Bob Farrell’s 10 rules for investing in tough markets

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Wall Street “gurus” come and go, but in the case of Bob Farrell legendary status was achieved. He spent several decades as chief stock market analyst at Merrill Lynch & Co. and had a front-row seat at the go-go markets of the late 1960s, mid-1980s and late 1990s, the brutal bear market of 1973-74, and October 1987 crash.

Farrell retired in 1992, but his famous “10 Market Rules to Remember” have lived on and are summarized below, courtesy of Jonathan Burton of MarketWatch. The words of wisdom are timeless and are especially appropriate as investors grapple with the difficult juncture at which stock markets find themselves at this stage.

1. Markets tend to return to the mean over time

By “return to the mean,” Farrell reminds investors that when stocks go too far in one direction, they tend to come back to their long-term trend. Overly euphoric or pessimistic markets cloud people’s estimation and judgment of what they can reasonably expect.

2. Excesses in one direction will lead to an opposite excess in the other direction

Markets in a bubble can seem ready to pop, yet they manage to stretch into unrecognizable shapes — and still find buyers. Think of Internet shares a decade ago or real estate before the housing crash. When the bubble bursts, watch out.

Conversely, markets in free-fall typically spring back as if tied to a bungee cord. Think about the sharp bounce U.S. stocks have had since March 2009, when the Standard & Poor’s 500-stock index was about 80% cheaper.

The market’s recent volatility and investors’ uncertainty suggests that stocks are moving into another downswing. “Because we went so much higher [in the rally from March 2009 through April 2011], don’t be surprised if the correction is a little bigger,” said Barry Ritholtz, an investment manager and chief executive of FusionIQ, a quantitative research firm.

3. There are no new eras — excesses are never permanent

This relates to rules No. 1 and No. 2. Many investors latch on to the latest hot sector, and soon a fever builds that “this time it’s different.” It never is, of course. When the sector cools, individual shareholders are usually the last to know and sell at lower prices.

4. Exponential rapidly rising or falling markets usually go further than you think, but they do not correct by going sideways

This is Farrell’s way of saying that a popular sector can stay hot for a long while, but will fall hard when a correction inevitably occurs.

5. The public buys the most at the top and the least at the bottom

The time to buy stocks is when others are fearful and sell when others are complacent. Accordingly, many market technicians use sentiment indicators to gauge investor pessimism or optimism, then recommend that investors do the opposite.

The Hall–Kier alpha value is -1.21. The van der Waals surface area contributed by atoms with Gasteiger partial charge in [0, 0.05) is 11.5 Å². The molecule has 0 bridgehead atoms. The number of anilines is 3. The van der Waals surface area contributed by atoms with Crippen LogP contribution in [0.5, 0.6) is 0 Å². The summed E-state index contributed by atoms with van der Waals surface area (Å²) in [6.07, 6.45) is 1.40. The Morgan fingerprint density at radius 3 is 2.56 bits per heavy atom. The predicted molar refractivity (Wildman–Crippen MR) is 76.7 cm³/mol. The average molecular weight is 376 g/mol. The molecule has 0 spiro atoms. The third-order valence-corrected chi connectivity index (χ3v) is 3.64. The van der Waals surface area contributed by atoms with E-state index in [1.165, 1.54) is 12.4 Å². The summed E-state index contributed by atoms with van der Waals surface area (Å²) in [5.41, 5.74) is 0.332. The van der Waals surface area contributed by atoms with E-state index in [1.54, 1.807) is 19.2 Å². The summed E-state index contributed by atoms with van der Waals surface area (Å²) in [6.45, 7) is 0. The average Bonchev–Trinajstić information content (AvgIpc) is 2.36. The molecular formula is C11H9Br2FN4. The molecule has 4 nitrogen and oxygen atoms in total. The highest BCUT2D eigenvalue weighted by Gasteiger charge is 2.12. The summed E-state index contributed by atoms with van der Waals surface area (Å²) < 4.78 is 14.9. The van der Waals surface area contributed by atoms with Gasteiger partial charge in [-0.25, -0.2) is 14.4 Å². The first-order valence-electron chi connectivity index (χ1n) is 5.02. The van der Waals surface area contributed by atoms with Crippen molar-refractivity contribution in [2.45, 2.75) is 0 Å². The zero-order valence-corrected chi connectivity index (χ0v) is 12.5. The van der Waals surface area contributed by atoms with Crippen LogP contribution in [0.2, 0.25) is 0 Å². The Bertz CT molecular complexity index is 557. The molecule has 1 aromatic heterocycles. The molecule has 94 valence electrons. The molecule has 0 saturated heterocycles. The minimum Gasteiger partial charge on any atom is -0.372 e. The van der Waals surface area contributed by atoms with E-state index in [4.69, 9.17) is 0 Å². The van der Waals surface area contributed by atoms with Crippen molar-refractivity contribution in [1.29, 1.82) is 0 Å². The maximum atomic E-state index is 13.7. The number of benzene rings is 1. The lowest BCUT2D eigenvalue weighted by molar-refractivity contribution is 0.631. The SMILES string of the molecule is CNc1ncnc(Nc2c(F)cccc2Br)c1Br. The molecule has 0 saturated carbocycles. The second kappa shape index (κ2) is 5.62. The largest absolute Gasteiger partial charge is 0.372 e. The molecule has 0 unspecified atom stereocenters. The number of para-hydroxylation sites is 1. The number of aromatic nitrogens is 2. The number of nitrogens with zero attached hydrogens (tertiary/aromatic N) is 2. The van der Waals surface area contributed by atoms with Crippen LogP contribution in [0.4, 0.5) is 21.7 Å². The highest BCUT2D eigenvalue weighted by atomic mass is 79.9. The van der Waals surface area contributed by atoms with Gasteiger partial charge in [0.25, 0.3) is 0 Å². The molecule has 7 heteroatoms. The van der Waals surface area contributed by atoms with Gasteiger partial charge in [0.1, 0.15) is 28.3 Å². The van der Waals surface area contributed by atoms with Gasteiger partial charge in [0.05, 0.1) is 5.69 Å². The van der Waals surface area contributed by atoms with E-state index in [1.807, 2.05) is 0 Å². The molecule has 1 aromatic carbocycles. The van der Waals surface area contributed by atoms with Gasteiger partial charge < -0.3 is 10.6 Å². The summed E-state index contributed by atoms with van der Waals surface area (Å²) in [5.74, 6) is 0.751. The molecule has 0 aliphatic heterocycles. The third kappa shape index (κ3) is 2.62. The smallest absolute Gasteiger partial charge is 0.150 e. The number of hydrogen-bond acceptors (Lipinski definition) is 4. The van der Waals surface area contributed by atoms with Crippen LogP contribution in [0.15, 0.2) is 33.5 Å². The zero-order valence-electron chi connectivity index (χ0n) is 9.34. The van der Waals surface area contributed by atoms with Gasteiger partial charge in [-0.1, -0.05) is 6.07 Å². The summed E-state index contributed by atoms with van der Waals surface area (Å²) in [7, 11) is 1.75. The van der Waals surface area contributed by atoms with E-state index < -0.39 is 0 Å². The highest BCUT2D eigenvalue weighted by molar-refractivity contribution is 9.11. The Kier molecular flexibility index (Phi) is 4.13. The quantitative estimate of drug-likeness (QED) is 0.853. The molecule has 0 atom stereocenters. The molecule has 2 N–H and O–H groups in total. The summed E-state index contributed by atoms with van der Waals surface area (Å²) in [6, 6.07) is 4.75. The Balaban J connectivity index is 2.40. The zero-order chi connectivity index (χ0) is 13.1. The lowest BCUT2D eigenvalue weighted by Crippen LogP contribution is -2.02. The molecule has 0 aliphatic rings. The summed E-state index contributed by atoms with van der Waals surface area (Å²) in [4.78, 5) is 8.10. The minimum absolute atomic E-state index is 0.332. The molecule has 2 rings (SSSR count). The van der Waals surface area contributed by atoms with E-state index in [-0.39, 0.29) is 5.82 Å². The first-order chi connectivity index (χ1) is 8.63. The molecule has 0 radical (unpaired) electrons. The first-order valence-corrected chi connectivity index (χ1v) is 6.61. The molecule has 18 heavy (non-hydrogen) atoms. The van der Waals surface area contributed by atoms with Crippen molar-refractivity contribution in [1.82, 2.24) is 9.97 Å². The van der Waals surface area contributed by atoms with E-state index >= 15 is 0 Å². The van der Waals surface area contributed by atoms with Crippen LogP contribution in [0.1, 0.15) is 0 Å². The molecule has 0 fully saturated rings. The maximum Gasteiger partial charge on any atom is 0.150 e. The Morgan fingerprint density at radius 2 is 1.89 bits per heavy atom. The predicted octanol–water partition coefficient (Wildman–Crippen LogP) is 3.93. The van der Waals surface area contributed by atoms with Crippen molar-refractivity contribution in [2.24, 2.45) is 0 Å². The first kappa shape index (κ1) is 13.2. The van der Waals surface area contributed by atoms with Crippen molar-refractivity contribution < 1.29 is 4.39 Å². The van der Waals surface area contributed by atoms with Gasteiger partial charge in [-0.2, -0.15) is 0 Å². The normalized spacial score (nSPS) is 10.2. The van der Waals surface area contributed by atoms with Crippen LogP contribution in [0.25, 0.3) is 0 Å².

6. Fear and greed are stronger than long-term resolve

Investors can be their own worst enemy, particularly when emotions take hold.

To counter fear and greed, practice self-control. In down markets, keep enough cash on hand so you’re not tempted to sell at fire-sale prices and instead can buy on the cheap. In headier times, prune winners to the range you set for your portfolio’s asset allocation and use the proceeds to buy laggards. This strategy will help you to be proactive instead of reactive.

7. Markets are strongest when they are broad and weakest when they narrow to a handful of blue-chip names

There’s strength in numbers, and broad, powerful market momentum is hard to stop, Farrell observes. Conversely, when money channels into a shallow stream, many attractive companies are overlooked as investors crowd one side of the boat.

That’s what happened with the “Nifty 50” stocks of the early 1970s, when much of the market’s gains came from the 50 biggest U.S. companies. As their price-to-earnings ratios climbed to unsustainable levels, these “one-decision” stocks eventually capsized.

8. Bear markets have three stages — sharp down, reflexive rebound and a drawn-out fundamental downtrend

During the week of August 8, U.S. market volatility reached a level not seen since November 1929. Over four consecutive days of trading the S&P 500 moved at least 4% each day — down 6.7%, up 4.7%, down 4.4% and up 4.6% — finishing the week off 1.7%.

Is this the awakening of a bear market? With Tuesday’s close, the S&P 500 is down 12.5% since its April 29 peak. Not the 20%-plus decline that typically marks a bear, but still a confidence-slashing encounter.

9. When all the experts and forecasts agree — something else is going to happen

Going against the herd as Farrell repeatedly suggests can be quite profitable, especially for patient buyers who can raise cash in frothy markets and reinvest it when sentiment is darkest.

10. Bull markets are more fun than bear markets

No kidding.

Source: Jonathan Burton, MarketWatch, August 17, 2011.

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